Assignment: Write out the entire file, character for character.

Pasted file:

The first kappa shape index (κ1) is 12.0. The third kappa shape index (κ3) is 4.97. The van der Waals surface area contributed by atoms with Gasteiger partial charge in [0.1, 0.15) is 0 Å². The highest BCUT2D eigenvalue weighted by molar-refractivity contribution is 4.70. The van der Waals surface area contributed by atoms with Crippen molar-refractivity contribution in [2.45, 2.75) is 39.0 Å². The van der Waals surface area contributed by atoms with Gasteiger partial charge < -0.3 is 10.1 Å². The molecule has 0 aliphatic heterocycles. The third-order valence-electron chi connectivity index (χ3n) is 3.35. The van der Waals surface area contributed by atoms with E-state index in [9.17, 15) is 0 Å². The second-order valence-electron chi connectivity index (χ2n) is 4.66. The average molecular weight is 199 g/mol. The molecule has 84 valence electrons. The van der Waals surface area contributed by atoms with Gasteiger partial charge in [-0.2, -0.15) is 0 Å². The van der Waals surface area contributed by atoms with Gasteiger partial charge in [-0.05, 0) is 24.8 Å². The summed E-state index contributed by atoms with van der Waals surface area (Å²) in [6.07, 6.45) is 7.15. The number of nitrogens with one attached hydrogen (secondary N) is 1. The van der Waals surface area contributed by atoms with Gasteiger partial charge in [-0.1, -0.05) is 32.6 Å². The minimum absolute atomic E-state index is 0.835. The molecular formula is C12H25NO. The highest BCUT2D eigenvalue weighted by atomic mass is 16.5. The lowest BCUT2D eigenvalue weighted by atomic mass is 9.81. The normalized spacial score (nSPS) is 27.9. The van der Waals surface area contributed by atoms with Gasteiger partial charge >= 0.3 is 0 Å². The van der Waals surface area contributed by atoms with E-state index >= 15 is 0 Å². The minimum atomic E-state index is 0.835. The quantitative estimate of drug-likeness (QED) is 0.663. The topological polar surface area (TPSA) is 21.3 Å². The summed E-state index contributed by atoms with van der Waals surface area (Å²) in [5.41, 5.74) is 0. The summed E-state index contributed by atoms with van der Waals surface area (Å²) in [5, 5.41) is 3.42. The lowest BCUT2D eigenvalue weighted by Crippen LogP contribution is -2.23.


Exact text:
The first kappa shape index (κ1) is 12.0. The third kappa shape index (κ3) is 4.97. The van der Waals surface area contributed by atoms with Gasteiger partial charge in [0.1, 0.15) is 0 Å². The highest BCUT2D eigenvalue weighted by molar-refractivity contribution is 4.70. The van der Waals surface area contributed by atoms with Crippen molar-refractivity contribution in [2.45, 2.75) is 39.0 Å². The van der Waals surface area contributed by atoms with Gasteiger partial charge < -0.3 is 10.1 Å². The molecule has 0 aliphatic heterocycles. The third-order valence-electron chi connectivity index (χ3n) is 3.35. The van der Waals surface area contributed by atoms with E-state index in [9.17, 15) is 0 Å². The second-order valence-electron chi connectivity index (χ2n) is 4.66. The average molecular weight is 199 g/mol. The molecule has 84 valence electrons. The van der Waals surface area contributed by atoms with Gasteiger partial charge in [-0.2, -0.15) is 0 Å². The van der Waals surface area contributed by atoms with Gasteiger partial charge in [-0.05, 0) is 24.8 Å². The summed E-state index contributed by atoms with van der Waals surface area (Å²) in [6.07, 6.45) is 7.15. The number of nitrogens with one attached hydrogen (secondary N) is 1. The van der Waals surface area contributed by atoms with Gasteiger partial charge in [-0.1, -0.05) is 32.6 Å². The minimum absolute atomic E-state index is 0.835. The molecular formula is C12H25NO. The highest BCUT2D eigenvalue weighted by atomic mass is 16.5. The lowest BCUT2D eigenvalue weighted by atomic mass is 9.81. The normalized spacial score (nSPS) is 27.9. The van der Waals surface area contributed by atoms with Gasteiger partial charge >= 0.3 is 0 Å². The van der Waals surface area contributed by atoms with E-state index >= 15 is 0 Å². The minimum atomic E-state index is 0.835. The quantitative estimate of drug-likeness (QED) is 0.663. The topological polar surface area (TPSA) is 21.3 Å². The summed E-state index contributed by atoms with van der Waals surface area (Å²) in [5.41, 5.74) is 0. The summed E-state index contributed by atoms with van der Waals surface area (Å²) in [5, 5.41) is 3.42. The lowest BCUT2D eigenvalue weighted by Crippen LogP contribution is -2.23.